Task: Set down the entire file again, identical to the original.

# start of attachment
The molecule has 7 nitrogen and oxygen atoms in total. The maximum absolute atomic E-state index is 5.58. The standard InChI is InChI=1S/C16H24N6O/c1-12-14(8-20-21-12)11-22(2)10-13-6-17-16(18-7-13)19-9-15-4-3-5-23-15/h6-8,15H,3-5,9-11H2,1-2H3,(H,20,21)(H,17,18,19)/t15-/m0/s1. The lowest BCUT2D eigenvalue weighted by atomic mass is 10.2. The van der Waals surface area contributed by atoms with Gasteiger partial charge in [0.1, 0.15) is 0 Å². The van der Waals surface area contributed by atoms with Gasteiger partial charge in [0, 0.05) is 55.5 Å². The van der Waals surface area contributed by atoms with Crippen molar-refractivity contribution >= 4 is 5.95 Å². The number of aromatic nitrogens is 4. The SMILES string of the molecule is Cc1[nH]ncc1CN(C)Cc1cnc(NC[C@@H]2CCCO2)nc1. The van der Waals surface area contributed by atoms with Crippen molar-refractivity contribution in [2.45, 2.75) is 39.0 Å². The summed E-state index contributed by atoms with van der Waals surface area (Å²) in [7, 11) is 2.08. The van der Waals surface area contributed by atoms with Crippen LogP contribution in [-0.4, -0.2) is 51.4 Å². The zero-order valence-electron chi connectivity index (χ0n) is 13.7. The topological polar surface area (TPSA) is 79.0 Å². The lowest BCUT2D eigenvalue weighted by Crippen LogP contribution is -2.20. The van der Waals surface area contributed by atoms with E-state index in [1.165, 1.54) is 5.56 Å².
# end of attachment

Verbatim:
The molecule has 7 nitrogen and oxygen atoms in total. The maximum absolute atomic E-state index is 5.58. The standard InChI is InChI=1S/C16H24N6O/c1-12-14(8-20-21-12)11-22(2)10-13-6-17-16(18-7-13)19-9-15-4-3-5-23-15/h6-8,15H,3-5,9-11H2,1-2H3,(H,20,21)(H,17,18,19)/t15-/m0/s1. The lowest BCUT2D eigenvalue weighted by atomic mass is 10.2. The van der Waals surface area contributed by atoms with Gasteiger partial charge in [0.1, 0.15) is 0 Å². The van der Waals surface area contributed by atoms with Gasteiger partial charge in [0, 0.05) is 55.5 Å². The van der Waals surface area contributed by atoms with Crippen molar-refractivity contribution >= 4 is 5.95 Å². The number of aromatic nitrogens is 4. The SMILES string of the molecule is Cc1[nH]ncc1CN(C)Cc1cnc(NC[C@@H]2CCCO2)nc1. The van der Waals surface area contributed by atoms with Crippen molar-refractivity contribution in [2.45, 2.75) is 39.0 Å². The summed E-state index contributed by atoms with van der Waals surface area (Å²) in [7, 11) is 2.08. The van der Waals surface area contributed by atoms with Crippen LogP contribution in [-0.4, -0.2) is 51.4 Å². The zero-order valence-electron chi connectivity index (χ0n) is 13.7. The topological polar surface area (TPSA) is 79.0 Å². The lowest BCUT2D eigenvalue weighted by Crippen LogP contribution is -2.20. The van der Waals surface area contributed by atoms with E-state index in [1.165, 1.54) is 5.56 Å².